An update regarding the Centers for Medicare and Medicaid Services (“CMS”) new rule banning the use of binding pre-dispute arbitration agreement by nursing homes that accept Medicare and Medicaid patients. As was expected, the nursing home industry has fought back and filed suit in the Northern District of Mississippi. In a 40 page Order, a Federal District Court Judge has granted the preliminary injunction requested by the American Health Care Association and several nursing homes. In the opinion, the Judge recognized the position many families find themselves in cases of abuse and neglect when dealing with the nursing home, but indicated that CMS may have overstepped its authority in issuing the rule, and therefore, enjoined CMS from enforcing the rule until the courts could resolve the issue or Congress passed legislation. Therefore, nursing homes will continue to be able to include such provisions in their contracts. Furthermore, with the election in the rear view mirror, only time will tell what will become of this rule. #elderlaw #elderabuse #nursinghome #arbitrationbanned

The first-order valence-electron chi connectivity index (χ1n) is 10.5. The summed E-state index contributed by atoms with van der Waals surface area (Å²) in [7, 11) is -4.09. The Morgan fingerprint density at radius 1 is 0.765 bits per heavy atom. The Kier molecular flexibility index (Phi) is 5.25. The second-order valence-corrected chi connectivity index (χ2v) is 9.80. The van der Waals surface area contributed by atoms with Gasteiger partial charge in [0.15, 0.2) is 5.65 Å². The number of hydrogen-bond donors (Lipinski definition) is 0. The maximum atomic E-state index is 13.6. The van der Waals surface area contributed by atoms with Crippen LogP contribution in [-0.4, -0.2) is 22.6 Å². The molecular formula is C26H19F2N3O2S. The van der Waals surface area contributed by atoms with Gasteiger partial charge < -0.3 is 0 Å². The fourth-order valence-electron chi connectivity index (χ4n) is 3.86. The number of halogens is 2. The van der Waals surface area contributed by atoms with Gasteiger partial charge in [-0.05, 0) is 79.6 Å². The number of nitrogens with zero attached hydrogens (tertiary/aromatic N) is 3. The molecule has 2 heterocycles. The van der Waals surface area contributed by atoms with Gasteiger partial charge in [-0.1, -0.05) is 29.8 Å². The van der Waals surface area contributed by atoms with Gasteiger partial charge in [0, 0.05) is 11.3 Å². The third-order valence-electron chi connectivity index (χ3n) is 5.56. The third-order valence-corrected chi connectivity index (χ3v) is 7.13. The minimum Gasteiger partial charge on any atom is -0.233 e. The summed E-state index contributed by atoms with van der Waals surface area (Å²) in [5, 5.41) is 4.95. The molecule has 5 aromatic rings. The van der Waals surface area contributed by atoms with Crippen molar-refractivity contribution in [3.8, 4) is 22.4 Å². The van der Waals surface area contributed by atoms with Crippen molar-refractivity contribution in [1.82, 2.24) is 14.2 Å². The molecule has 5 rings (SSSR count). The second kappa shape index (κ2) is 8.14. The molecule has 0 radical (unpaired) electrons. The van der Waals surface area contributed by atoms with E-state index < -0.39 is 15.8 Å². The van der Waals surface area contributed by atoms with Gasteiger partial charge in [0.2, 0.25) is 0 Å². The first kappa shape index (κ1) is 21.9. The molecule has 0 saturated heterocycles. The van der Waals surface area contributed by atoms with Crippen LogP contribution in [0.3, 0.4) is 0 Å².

Also, a brief update that the Death with Dignity Act in the District of Columbia has cleared the last hurdle before going to Mayor Muriel Bowser. The vote of the D.C. Council was again 11-2 and was passed with an amendment requiring some level of annual reporting by the Department of Health. The Act is expected to become law, but Congress still has oversight and the Act may still be overturned. However, at this juncture D.C. joins Oregon, Washington, Vermont, California and Colorado in passing such legislation. As has been expressed before, the passage of this Act is a reminder to get your plan in place. #endoflife #estateplanning #advancedirective #livingwill @deathwdignity @bgnthebgn
An earlier article discussed the ABLE Act that was signed into law in 2014, which permits disabled individuals to create savings accounts and set aside monies for their needs without disqualifying them from public benefits. Three different pieces of legislation were then proposed in the House to modify some of the provisions of the ABLE Act. Corresponding legislation was introduced in the Senate and referred to the U.S. Senate Committee on Finance. The Senate Finance Committee has approved two of the bills, but the third bill, which would raise the age of eligibility to 46 from 26, was not discussed. Many groups are upset that the ABLE Age Adjustment Act was omitted and may oppose all of the bills in an effort to have the age limitation bill revisited. The bills still need to wind their way through the procedural process, but certainly there are various negotiations occurring behind the scenes and hopefully resolution is on the horizon. In the meantime, implementation of the ABLE Act is in full force around the country. #specialneeds #ABLEact #estateplanning @bgnthebgn